New blog post again!
This time, I am going to introduce an outdoor attraction in KL.
A religious site of Hindus~~
Yes, it’s Batu Caves!
if not, I can show you the full view there.
This was the first time I went to Batu Caves.
Did I mention I am not a local? I am Sabahan.
Don’t be surprise that this was my first visit at Batu Caves ya. 😉
Back to the topic, we went to Batu Caves,
it was a sunny Sunday!
And I didn’t apply sunblock!!!!
OMG! Luckily Danny and I weren’t getting sunburn~~ >.<
But, we became darker afterwards. ='(
Oppps~~` Out of topic again…
Okay, Danny and I went to Batu Caves,
since it was Sunday, and it was school holidays that time,
the place was crowded with tourists as well as the worshippers.
However, I believed the crowds will increase during the Hindus festival, Thaipusam.
But, we missed the festival this year.
It is one of the main attraction there.
Because it is a very huge size of statue.
See the previous photographs,
you can see how tall the statue is.
Apart from that, there is a lake at the left of the entrance.
Along the lakeside, there are people selling souvenirs.
we started our “climbing tour”~~
According to Tourism Malaysia, tourists/worshippers are required to climb 272 steps in order to reach the Temple Caves.
What? 272 steps?
It was testing our limit!
During the climbing tour, tourists are able to see monkeys around.
And the scream caught our attention.
The monkeys are very naughty,
perhaps, I should said the monkeys are desperately craving for FOOD!
So, my advice is that DO NOT bring food when you climb the staircase~~
You will be one of the targets of those monkeys.
Unless you are kind enough,
like the lady we met,
she prepared bananas and give them to the monkeys.
And if you are carrying bag, please beware as well.
The monkeys may think there are food inside.
They are spotting on people who have food.
they will walk to their target’s back and grab!
Also, we saw something very heart warming,
an old Hindus lady climbed all the way up to the temple.
And her son (we assumed) was accompanying her to climb step by step.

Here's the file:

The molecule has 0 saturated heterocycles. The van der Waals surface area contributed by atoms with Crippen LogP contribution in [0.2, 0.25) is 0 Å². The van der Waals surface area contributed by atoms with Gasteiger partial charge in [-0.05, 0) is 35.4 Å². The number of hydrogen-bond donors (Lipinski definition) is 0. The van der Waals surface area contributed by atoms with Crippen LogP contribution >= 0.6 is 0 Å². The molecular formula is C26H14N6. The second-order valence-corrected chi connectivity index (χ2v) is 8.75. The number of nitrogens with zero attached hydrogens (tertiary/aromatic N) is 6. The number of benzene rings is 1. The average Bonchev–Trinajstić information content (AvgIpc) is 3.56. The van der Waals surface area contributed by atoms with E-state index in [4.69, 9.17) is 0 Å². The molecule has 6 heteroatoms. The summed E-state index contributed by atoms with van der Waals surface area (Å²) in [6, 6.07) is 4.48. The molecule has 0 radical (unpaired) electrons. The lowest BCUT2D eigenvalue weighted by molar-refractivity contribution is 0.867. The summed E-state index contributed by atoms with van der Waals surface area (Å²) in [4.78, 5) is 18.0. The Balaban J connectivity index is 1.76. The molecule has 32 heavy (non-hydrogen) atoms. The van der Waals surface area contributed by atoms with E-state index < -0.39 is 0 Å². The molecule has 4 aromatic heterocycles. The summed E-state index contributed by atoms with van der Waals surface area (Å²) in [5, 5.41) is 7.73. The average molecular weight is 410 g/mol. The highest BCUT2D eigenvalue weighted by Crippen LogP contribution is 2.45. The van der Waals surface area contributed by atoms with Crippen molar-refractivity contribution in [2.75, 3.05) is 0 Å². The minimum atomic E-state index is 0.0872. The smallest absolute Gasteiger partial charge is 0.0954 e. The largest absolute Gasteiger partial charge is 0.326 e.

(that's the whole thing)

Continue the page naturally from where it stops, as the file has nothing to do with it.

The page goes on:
Visitors are required to purchase tickets if they wish to take a tour in.
Since it needs money, we didn’t plan to make a walk inside.
According to the noticeboard there,
since Black cave is undeveloped cave,
visitors are able to explore the nature and watch unique species of flora and fauna such as fruit bats.
finally we arrived with a very strong smell of sweat~~
Ewwwww….. You definitely need a shower after this.
We were a little bit tired,
since we seldom exercise.
But, the beauty of Temple Caves comfort us immediately.
The caves are beautiful!
And there are three Hindus shrines built inside the caves.
We were blessed enough to see the worship ceremony.
We climbed down the long staircase.
Peeps, please be careful.
Watch your steps, the stairs are slightly narrow compared to the normal one.
And also beware of slippery.
Below are some tips from us:-
- DO NOT bring food/beverages when climbing up the stairs. If you insisted to bring, watch out the monkeys!
- Apply sunblock if you are going there in a sunny day, unless you don’t mind to become darker. Perhaps, you can consider to bring an umbrella?
- It would be good if you can climb up/down the stairs follow the side so that you can avoid falling down easily.
- Respect other’s religion since Batu Caves is a site of Hindu temples and shrines. Lower your voice when there is ceremony on-going. This is a basic respect to people.
Name of Attraction: Batu Caves
Address: Batu Caves Sri Subramaniam Temple, Kuala Lumpur 68100, Gombak, Selangor.
(Coordinates: 3°14′14.64″N 101°41′2.06″E)
Entrance Fee: No
- By Car/Taxi (parking fee needed; RM2 for car and RM10 for taxi)
- By KTM (KL Sentral – Batu Caves; walking distance)
- By monorail and bus (Take monorail to Titiwangsa and take a ride on bus U6)
Here’s an end of my sharing about Batu Caves.
Hope this sharing do give you some insight on Batu Caves, one of the attractions in KL.
Please do not hesitate to leave us a comment if you have additional/updated information about Batu Caves.
For more photographs, click here.